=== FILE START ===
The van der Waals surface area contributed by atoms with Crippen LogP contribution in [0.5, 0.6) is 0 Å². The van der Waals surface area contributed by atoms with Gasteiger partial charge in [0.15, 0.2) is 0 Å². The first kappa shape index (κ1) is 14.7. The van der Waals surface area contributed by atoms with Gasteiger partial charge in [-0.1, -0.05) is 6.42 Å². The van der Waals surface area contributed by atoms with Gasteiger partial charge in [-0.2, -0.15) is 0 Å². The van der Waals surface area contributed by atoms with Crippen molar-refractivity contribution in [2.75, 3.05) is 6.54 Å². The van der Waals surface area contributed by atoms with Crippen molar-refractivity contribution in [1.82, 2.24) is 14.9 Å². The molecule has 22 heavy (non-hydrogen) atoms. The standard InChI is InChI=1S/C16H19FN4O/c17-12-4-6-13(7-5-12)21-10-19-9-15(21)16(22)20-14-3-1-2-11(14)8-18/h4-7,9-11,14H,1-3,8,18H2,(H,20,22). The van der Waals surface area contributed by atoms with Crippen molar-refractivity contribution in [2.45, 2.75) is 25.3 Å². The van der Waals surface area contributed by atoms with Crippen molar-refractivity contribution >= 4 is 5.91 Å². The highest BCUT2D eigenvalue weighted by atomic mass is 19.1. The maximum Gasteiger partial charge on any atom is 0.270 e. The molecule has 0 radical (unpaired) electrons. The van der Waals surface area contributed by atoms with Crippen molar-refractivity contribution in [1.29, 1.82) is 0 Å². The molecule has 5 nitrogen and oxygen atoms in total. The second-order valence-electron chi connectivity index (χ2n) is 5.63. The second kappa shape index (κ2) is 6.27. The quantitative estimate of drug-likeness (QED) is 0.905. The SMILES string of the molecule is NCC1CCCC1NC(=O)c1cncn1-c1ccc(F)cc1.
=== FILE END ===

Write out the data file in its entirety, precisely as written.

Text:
The van der Waals surface area contributed by atoms with Crippen LogP contribution in [0.5, 0.6) is 0 Å². The van der Waals surface area contributed by atoms with Gasteiger partial charge in [0.15, 0.2) is 0 Å². The first kappa shape index (κ1) is 14.7. The van der Waals surface area contributed by atoms with Gasteiger partial charge in [-0.1, -0.05) is 6.42 Å². The van der Waals surface area contributed by atoms with Gasteiger partial charge in [-0.2, -0.15) is 0 Å². The van der Waals surface area contributed by atoms with Crippen molar-refractivity contribution in [2.75, 3.05) is 6.54 Å². The van der Waals surface area contributed by atoms with Crippen molar-refractivity contribution in [1.82, 2.24) is 14.9 Å². The molecule has 22 heavy (non-hydrogen) atoms. The standard InChI is InChI=1S/C16H19FN4O/c17-12-4-6-13(7-5-12)21-10-19-9-15(21)16(22)20-14-3-1-2-11(14)8-18/h4-7,9-11,14H,1-3,8,18H2,(H,20,22). The van der Waals surface area contributed by atoms with Crippen molar-refractivity contribution in [2.45, 2.75) is 25.3 Å². The van der Waals surface area contributed by atoms with Crippen molar-refractivity contribution >= 4 is 5.91 Å². The highest BCUT2D eigenvalue weighted by atomic mass is 19.1. The maximum Gasteiger partial charge on any atom is 0.270 e. The molecule has 0 radical (unpaired) electrons. The van der Waals surface area contributed by atoms with Crippen molar-refractivity contribution in [1.29, 1.82) is 0 Å². The molecule has 5 nitrogen and oxygen atoms in total. The second-order valence-electron chi connectivity index (χ2n) is 5.63. The second kappa shape index (κ2) is 6.27. The quantitative estimate of drug-likeness (QED) is 0.905. The SMILES string of the molecule is NCC1CCCC1NC(=O)c1cncn1-c1ccc(F)cc1.